Decisions come with disputes and consequences. The current government won’t let up even though it has harmed the interest of a good many groups. The interest groups behind the press use journalists to mess with the people. That is what is happening at RTL Klub, whose owner, the German Bertelsmann group, suffered a serious financial loss as a result of the advertising tax. This group includes a number of oligarchs as well who are not able to access the state’s resources, and that is why they dictate magical questions to journalists who are dependent on them for their existence. Let’s not forget either that from American money Romanian investigative journalists are training the colleagues of certain internet newspapers, while I know, and this is just part of the legend, it is as though this, too, is happening within the framework of the American operation.
The only question is whether the loss in popularity becomes a tendency, a continuous fall, or whether we’re talking about a wave which happens to be standing at the bottom right now.
We musn’t become uncertain. We need to work! If Viktor Orbán had become uncertain in 2011-12-13, then we would not have won the election in 2014. Then there were moments when Fidesz was even less popular than it currently is. We didn’t wet ourselves and we didn’t hide. We waded into the fight, picked up the glove, and in the end we won. Winning back trust after losing popularity means even more work now than before. We had to struggle for three years for the country, which was threatened by financial collapse. Now, economically speaking we have risen ourselves up to be among the three best-performing countries in the EU. There is no western analysis that does not acknowledge our economic results, we, however, fall into the mistake of entertaining doubts. There is no reason for this. We are on a good path. We don’t have to be afraid. We have to work!
The decrease in household utility costs was the Fidesz panacea during the first cycle. What is it you want to win over voters with now?
We continue to step in the direction of decreasing the cost of utility to the economy and the state. We are decreasing court fees and we want to provide more services, all of this in a transparent manner. We will do everything so that economic actors, especially industry, can obtain cheap electricity. The government’s goal is for us to be the strongest country in the region. In the interest of improving economic competitiveness we are going to reform technical training, improve the educational system and modernize the country. European Union taxpayers are providing enormous material support for this. A strong state is needed. A decrease in bureaucracy on the other hand increases competitiveness. There will be more debates on this, but an efficient, cheap and well-functioning state is worth a political fight.
How many positions will be eliminated over the course of decreasing bureaucracy?
There are 198 prefectures (járás) in the country. By the end of 2015 we will create 260 government windows. The prefecture structure works well, it is close to the people. By contrast 925,000 people work in state administration, while at the same time four million pay taxes. Three million taxpayers maintain the current bureaucracy. Furthermore, this is a reverse pyramid: the higher we go, the more workers there are. There are two bosses for every worker who meets with citizens and customers. This is unacceptable. Today for example there are 3,500 directors for 26,000 government office employees. This cannot be called reasonable. For this reason there is no point in talking about how many should be dismissed, because there are areas that need to be downsized and there are ones where it is necessary to hire people. It is the job of the state to serve the people, which is why we need to deal with matters that interest the voters, and which improves the quality of their lives, like strengthening the system of local practitioners, or preventative medicine. Or whether for social security somebody who regularly goes for a screening test represents the same risk as someone who does not. How can the state motivate someone to deal with sickness through prevention and preliminary control? I could cite examples of public transportation as well for which we need to use our time, energy and trust.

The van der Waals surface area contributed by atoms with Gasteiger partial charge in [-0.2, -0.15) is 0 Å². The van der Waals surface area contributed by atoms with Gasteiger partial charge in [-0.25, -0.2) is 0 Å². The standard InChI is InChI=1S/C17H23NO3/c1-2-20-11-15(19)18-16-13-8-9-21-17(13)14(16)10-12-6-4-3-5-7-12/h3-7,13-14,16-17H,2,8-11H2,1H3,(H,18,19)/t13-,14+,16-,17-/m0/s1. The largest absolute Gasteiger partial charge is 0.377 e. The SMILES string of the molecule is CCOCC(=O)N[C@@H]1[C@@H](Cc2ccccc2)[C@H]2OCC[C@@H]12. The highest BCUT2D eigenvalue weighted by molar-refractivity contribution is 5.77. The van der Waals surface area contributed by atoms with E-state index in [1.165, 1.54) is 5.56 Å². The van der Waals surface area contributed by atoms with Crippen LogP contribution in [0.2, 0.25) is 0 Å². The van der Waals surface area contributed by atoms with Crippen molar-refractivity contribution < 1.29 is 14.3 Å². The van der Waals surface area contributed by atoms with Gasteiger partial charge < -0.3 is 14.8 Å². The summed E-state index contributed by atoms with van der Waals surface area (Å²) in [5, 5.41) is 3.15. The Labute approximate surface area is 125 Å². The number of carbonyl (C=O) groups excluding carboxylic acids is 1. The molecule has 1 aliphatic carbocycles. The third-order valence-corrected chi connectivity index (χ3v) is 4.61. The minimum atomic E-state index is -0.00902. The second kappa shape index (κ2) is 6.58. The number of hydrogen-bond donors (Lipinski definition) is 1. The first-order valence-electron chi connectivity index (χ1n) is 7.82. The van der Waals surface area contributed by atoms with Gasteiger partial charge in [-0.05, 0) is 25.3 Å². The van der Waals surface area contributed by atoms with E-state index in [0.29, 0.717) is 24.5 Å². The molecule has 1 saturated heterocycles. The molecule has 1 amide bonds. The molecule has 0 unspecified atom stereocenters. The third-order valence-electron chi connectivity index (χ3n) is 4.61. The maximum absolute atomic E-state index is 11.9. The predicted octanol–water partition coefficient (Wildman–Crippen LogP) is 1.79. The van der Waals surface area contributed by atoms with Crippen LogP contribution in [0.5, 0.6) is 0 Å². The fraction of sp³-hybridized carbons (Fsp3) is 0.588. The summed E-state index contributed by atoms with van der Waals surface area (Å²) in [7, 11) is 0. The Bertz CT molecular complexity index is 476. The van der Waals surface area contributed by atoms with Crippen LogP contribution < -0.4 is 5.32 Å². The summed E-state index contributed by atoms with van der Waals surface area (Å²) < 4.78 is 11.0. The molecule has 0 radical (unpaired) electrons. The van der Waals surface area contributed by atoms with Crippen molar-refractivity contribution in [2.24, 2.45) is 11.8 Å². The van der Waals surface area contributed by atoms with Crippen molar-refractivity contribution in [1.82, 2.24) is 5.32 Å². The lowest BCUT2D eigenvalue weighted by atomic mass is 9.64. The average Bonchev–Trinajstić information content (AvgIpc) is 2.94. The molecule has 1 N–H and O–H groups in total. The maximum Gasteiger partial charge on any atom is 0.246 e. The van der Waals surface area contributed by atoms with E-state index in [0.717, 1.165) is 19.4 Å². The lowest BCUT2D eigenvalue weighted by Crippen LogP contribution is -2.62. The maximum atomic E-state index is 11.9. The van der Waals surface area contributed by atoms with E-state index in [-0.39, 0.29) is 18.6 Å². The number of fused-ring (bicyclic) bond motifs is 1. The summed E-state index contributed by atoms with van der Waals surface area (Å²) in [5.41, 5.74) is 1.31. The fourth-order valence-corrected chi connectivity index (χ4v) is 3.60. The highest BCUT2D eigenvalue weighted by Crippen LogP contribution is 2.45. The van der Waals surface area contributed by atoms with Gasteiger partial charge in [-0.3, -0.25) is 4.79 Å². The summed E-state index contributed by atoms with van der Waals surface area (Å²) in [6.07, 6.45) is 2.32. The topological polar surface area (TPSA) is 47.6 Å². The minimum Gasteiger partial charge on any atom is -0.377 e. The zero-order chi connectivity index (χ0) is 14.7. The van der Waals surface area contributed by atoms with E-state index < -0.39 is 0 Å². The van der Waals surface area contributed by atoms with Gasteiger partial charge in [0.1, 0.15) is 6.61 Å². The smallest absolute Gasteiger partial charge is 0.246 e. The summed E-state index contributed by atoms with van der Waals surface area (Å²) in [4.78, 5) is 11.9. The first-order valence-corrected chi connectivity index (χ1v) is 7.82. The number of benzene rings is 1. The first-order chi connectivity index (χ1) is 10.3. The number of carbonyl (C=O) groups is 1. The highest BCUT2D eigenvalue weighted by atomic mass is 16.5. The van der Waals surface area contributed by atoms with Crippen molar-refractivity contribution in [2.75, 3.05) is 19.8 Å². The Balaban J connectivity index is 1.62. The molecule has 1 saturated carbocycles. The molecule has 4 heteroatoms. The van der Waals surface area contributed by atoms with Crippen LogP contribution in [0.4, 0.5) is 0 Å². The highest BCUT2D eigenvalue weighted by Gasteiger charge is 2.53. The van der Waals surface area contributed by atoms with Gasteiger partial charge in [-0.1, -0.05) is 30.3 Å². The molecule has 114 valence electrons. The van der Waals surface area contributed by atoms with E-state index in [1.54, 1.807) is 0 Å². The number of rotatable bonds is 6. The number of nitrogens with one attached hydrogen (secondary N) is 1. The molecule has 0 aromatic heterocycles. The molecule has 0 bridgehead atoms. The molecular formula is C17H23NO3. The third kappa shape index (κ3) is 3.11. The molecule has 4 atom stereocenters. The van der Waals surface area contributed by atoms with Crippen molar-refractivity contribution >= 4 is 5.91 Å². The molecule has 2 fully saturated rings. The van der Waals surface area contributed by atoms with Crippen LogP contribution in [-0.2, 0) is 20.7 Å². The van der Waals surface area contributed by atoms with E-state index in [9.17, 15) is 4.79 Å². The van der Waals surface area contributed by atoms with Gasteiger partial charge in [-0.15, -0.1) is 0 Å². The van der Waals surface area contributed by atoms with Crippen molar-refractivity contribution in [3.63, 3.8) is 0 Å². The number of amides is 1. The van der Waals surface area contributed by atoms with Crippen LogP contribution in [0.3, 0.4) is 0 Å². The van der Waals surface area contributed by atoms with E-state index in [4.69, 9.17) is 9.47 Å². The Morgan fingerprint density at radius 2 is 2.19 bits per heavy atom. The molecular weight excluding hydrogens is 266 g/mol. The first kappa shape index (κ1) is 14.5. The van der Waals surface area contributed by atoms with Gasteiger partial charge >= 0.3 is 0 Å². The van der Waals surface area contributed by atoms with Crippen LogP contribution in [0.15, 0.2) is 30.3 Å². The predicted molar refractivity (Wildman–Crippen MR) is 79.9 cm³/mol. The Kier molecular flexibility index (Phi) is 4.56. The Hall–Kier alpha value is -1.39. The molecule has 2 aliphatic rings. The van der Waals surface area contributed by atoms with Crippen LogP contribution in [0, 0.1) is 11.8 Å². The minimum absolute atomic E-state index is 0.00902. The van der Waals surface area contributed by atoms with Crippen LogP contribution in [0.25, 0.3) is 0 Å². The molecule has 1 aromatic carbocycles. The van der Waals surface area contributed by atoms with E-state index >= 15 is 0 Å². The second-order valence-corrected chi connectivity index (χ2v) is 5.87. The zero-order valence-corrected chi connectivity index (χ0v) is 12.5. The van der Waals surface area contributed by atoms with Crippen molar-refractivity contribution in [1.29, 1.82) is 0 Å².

When will the restructuring of public transportation start? What changes should travelers expect?
We want to organize state services on the level of prefectures, and in this way we are modifying the health education centers. Many governments have undertaken the reform of health, education and social systems, but no one has ever reconciled this with a transportation map of Hungary. We would like to achieve when talking about health reform that we also discuss how patients get to a given hospital. There are places where it is necessary to reorganize the trains and the bus services, but there are also parts of the country where it is not possible to use public transportation, where it is only possible to get to a treatment center by car. We have to change the practice by which Volán (the national bus company) has ignored the needs of the traveling public for years when preparing schedules. We need to organize a unified, country-public transportation system in which train and bus schedules are harmonized. It is outrageous that twenty-five years after the system change there are still unresolved issues.
It is as though you are not speaking as a minister but still as a mayor.
If you you see it like that, then that is a compliment. The Prime Minister expects me to deal with these matters. I do this with the enthusiasm and vehemence characteristic of me as a mayor. I look for solutions because I learned over the past 15 years that you can neither govern a society without people nor against people. My style is too fast or too determined for some people. I am convinced that it is only possible to serve the country’s interest with this kind of purposeful politics and a lot of work.